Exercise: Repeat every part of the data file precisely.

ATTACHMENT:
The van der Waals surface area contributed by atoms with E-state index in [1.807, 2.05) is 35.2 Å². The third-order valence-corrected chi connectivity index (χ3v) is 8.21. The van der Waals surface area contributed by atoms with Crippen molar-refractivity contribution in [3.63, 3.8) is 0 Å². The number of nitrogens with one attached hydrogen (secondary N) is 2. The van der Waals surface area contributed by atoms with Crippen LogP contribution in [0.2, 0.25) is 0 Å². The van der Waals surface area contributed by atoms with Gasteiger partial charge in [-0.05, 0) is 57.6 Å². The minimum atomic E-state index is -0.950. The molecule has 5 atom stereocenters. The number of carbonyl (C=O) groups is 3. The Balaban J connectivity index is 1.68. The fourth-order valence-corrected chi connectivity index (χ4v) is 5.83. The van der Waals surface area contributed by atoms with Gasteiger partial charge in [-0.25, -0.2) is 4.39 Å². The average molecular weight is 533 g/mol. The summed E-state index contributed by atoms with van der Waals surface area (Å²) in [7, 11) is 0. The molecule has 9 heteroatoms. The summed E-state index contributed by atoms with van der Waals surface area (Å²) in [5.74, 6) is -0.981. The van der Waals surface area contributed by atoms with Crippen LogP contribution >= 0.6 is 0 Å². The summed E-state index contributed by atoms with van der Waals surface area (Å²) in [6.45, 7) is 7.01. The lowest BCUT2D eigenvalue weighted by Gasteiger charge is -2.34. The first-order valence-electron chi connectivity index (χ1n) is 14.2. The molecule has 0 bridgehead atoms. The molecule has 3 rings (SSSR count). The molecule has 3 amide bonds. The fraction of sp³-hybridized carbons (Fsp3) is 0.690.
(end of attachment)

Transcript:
The van der Waals surface area contributed by atoms with E-state index in [1.807, 2.05) is 35.2 Å². The third-order valence-corrected chi connectivity index (χ3v) is 8.21. The van der Waals surface area contributed by atoms with Crippen molar-refractivity contribution in [3.63, 3.8) is 0 Å². The number of nitrogens with one attached hydrogen (secondary N) is 2. The van der Waals surface area contributed by atoms with Crippen LogP contribution in [0.2, 0.25) is 0 Å². The van der Waals surface area contributed by atoms with Gasteiger partial charge in [-0.05, 0) is 57.6 Å². The minimum atomic E-state index is -0.950. The molecule has 5 atom stereocenters. The number of carbonyl (C=O) groups is 3. The Balaban J connectivity index is 1.68. The fourth-order valence-corrected chi connectivity index (χ4v) is 5.83. The van der Waals surface area contributed by atoms with Gasteiger partial charge in [-0.25, -0.2) is 4.39 Å². The average molecular weight is 533 g/mol. The summed E-state index contributed by atoms with van der Waals surface area (Å²) in [7, 11) is 0. The molecule has 9 heteroatoms. The summed E-state index contributed by atoms with van der Waals surface area (Å²) in [5.74, 6) is -0.981. The van der Waals surface area contributed by atoms with Crippen LogP contribution >= 0.6 is 0 Å². The summed E-state index contributed by atoms with van der Waals surface area (Å²) in [6.45, 7) is 7.01. The lowest BCUT2D eigenvalue weighted by Gasteiger charge is -2.34. The first-order valence-electron chi connectivity index (χ1n) is 14.2. The molecule has 0 bridgehead atoms. The molecule has 3 rings (SSSR count). The molecule has 3 amide bonds. The fraction of sp³-hybridized carbons (Fsp3) is 0.690.